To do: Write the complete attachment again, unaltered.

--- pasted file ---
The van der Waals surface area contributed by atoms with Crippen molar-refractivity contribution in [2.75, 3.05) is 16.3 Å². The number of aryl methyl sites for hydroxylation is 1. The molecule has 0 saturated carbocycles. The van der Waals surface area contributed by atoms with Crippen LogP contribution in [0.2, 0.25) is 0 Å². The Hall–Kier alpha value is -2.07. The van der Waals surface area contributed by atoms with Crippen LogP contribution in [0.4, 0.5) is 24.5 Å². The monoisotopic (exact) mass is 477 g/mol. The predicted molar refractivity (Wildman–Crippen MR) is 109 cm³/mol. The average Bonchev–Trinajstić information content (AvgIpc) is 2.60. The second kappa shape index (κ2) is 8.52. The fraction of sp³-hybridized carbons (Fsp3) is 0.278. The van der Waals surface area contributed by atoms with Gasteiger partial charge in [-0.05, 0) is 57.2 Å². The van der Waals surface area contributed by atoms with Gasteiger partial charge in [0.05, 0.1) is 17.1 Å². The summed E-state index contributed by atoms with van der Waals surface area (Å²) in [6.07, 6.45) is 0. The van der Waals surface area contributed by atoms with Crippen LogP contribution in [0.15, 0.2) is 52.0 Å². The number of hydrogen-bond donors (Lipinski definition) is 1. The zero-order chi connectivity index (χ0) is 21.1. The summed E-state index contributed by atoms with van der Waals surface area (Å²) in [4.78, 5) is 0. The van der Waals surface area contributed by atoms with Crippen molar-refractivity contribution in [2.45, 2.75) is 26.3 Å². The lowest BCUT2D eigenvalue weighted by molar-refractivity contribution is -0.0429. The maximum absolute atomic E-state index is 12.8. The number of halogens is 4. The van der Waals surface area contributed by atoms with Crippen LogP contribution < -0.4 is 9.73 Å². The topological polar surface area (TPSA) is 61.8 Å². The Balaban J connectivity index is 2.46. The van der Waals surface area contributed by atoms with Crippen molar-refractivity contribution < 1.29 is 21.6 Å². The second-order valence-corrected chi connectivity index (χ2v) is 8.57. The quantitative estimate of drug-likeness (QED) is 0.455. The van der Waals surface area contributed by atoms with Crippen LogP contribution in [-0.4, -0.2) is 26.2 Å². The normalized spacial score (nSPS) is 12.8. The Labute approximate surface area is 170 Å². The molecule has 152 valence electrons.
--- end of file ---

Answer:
The van der Waals surface area contributed by atoms with Crippen molar-refractivity contribution in [2.75, 3.05) is 16.3 Å². The number of aryl methyl sites for hydroxylation is 1. The molecule has 0 saturated carbocycles. The van der Waals surface area contributed by atoms with Crippen LogP contribution in [0.2, 0.25) is 0 Å². The Hall–Kier alpha value is -2.07. The van der Waals surface area contributed by atoms with Crippen LogP contribution in [0.4, 0.5) is 24.5 Å². The monoisotopic (exact) mass is 477 g/mol. The predicted molar refractivity (Wildman–Crippen MR) is 109 cm³/mol. The average Bonchev–Trinajstić information content (AvgIpc) is 2.60. The second kappa shape index (κ2) is 8.52. The fraction of sp³-hybridized carbons (Fsp3) is 0.278. The van der Waals surface area contributed by atoms with Gasteiger partial charge in [-0.05, 0) is 57.2 Å². The van der Waals surface area contributed by atoms with Gasteiger partial charge in [0.05, 0.1) is 17.1 Å². The summed E-state index contributed by atoms with van der Waals surface area (Å²) in [6.07, 6.45) is 0. The van der Waals surface area contributed by atoms with Crippen LogP contribution in [0.15, 0.2) is 52.0 Å². The number of hydrogen-bond donors (Lipinski definition) is 1. The zero-order chi connectivity index (χ0) is 21.1. The summed E-state index contributed by atoms with van der Waals surface area (Å²) in [4.78, 5) is 0. The van der Waals surface area contributed by atoms with Crippen molar-refractivity contribution in [2.45, 2.75) is 26.3 Å². The lowest BCUT2D eigenvalue weighted by molar-refractivity contribution is -0.0429. The maximum absolute atomic E-state index is 12.8. The number of halogens is 4. The van der Waals surface area contributed by atoms with Crippen LogP contribution < -0.4 is 9.73 Å². The topological polar surface area (TPSA) is 61.8 Å². The Balaban J connectivity index is 2.46. The van der Waals surface area contributed by atoms with Crippen molar-refractivity contribution < 1.29 is 21.6 Å². The second-order valence-corrected chi connectivity index (χ2v) is 8.57. The quantitative estimate of drug-likeness (QED) is 0.455. The van der Waals surface area contributed by atoms with Crippen LogP contribution in [-0.4, -0.2) is 26.2 Å². The normalized spacial score (nSPS) is 12.8. The Labute approximate surface area is 170 Å². The molecule has 152 valence electrons.